For Immediate Release

Despite Federal Investigation, Senate to Consider Controversial Klamath Water Bill

Legislation Would Authorize Millions of Dollars to Organization Accused of Illegally Diverting Taxpayer Funds

Arran Robertson
503.283.6343

ar@oregonwild.org 

PORTLAND, Ore -- July 27th, 2015

PORTLAND, Ore – Tomorrow, the Senate Committee on Energy and Natural Resources will consider S. 133, The Klamath Basin Water Recovery and Economic Restoration Act of 2015. This troubled legislation has languished in Congress for several years, but is currently being promoted by Oregon Senators Ron Wyden and Jeff Merkley. Among other controversial elements, this legislation authorizes tens of millions of taxpayer dollars to flow to the Klamath Water and Power Association (KWAPA). A contract between the Bureau of Reclamation and KWAPA is currently under investigation for misuse of funds by the US Department of Interior.  These violations include possible criminal actions. 

“With a federal investigation underway and allegations of criminal behavior by this Klamath agribusiness group, it seems insane that the US Senate would continue to push forward on legislation to grant it tens of millions more dollars in taxpayer funds,” said Oregon Wild Conservation Director Steve Pedery. “Senator Wyden and Senator Merkley need to take a step back from this legislation and let the investigation run its course before sending more money to this group.”

Earlier this year, two biologists for the Bureau of Reclamation came forward to accuse the agency of illegally spending nearly $70 million in their dealings with the KWAPA. They pointed to a 2008 contract to pay for a feasibility study for fish and wildlife, and purchase water “for the direct benefit of fish and wildlife habitat.” The five year study had since been amended 17 times and extended to 2023, at several times the original cost and with no reported progress on the feasibility study. Instead, the whistleblowers argue, the contract had become a fund for the KWAPA to pay for office space, salaries, fringe benefits, equipment and travel. The complaint was referred to the federal Office of Special Council, which then directed Interior to perform a formal investigation.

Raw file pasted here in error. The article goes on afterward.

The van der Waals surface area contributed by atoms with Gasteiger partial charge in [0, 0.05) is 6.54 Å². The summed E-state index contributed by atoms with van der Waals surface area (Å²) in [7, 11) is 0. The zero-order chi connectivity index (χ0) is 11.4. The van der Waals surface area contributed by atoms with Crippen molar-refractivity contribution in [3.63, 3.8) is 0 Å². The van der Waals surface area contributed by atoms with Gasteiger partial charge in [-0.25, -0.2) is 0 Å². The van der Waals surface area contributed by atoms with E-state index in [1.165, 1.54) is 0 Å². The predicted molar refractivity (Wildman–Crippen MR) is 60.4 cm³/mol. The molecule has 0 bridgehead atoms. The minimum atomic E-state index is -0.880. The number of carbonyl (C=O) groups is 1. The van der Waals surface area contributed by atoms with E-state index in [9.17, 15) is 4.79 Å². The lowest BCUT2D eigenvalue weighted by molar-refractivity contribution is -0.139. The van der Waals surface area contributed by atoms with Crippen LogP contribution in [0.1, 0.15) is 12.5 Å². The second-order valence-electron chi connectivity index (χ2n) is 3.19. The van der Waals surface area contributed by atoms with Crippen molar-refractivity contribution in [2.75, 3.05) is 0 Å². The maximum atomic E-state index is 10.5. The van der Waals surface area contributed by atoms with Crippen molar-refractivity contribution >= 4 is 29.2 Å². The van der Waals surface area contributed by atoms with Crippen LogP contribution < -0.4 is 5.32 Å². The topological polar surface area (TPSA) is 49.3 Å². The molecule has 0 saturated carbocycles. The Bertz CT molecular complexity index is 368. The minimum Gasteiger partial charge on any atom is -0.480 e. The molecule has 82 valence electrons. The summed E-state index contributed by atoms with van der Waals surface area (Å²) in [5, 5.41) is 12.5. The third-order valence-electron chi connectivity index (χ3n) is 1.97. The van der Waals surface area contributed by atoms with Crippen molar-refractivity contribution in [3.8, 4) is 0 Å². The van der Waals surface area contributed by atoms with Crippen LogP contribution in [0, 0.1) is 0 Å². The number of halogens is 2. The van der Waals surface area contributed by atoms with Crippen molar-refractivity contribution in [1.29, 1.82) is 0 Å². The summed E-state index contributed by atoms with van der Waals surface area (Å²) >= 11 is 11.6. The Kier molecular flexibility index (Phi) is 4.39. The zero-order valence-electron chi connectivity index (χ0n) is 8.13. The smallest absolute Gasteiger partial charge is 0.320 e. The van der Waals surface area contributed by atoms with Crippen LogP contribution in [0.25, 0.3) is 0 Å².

The board of the KWAPA recently voted to remove the organization’s executive director, but did not reference the federal investigation or any displeasure with the director’s performance in their decision.

The Bureau of Reclamation and KWAPA are integral elements in the implementation of the Klamath water bill, mentioned in the text of the Klamath Basin Resoration Agreement over 90 times. Specifically, the KWAPA plays a key role in preparing the On-Project Plan, administering the allocation of water, power subsidies, and participating in the Technical Advisory Team. While S 133 does not specify the amount of money that will be administered by the KWAPA, earlier versions of the legislation appropriated $92.5 million for the KWAPA to prepare the On-Project Plan.

“Despite a slick marketing and PR campaign, the KBRA really does nothing to bring the demand for water back into balance with supply in the Klamath Basin,” continued Pedery. “Rather than rushing wasteful and ineffective legislation, Senators Wyden and Merkley should let the investigation of this Klamath irrigation group go forward and focus their energy on real solutions to the water crisis.

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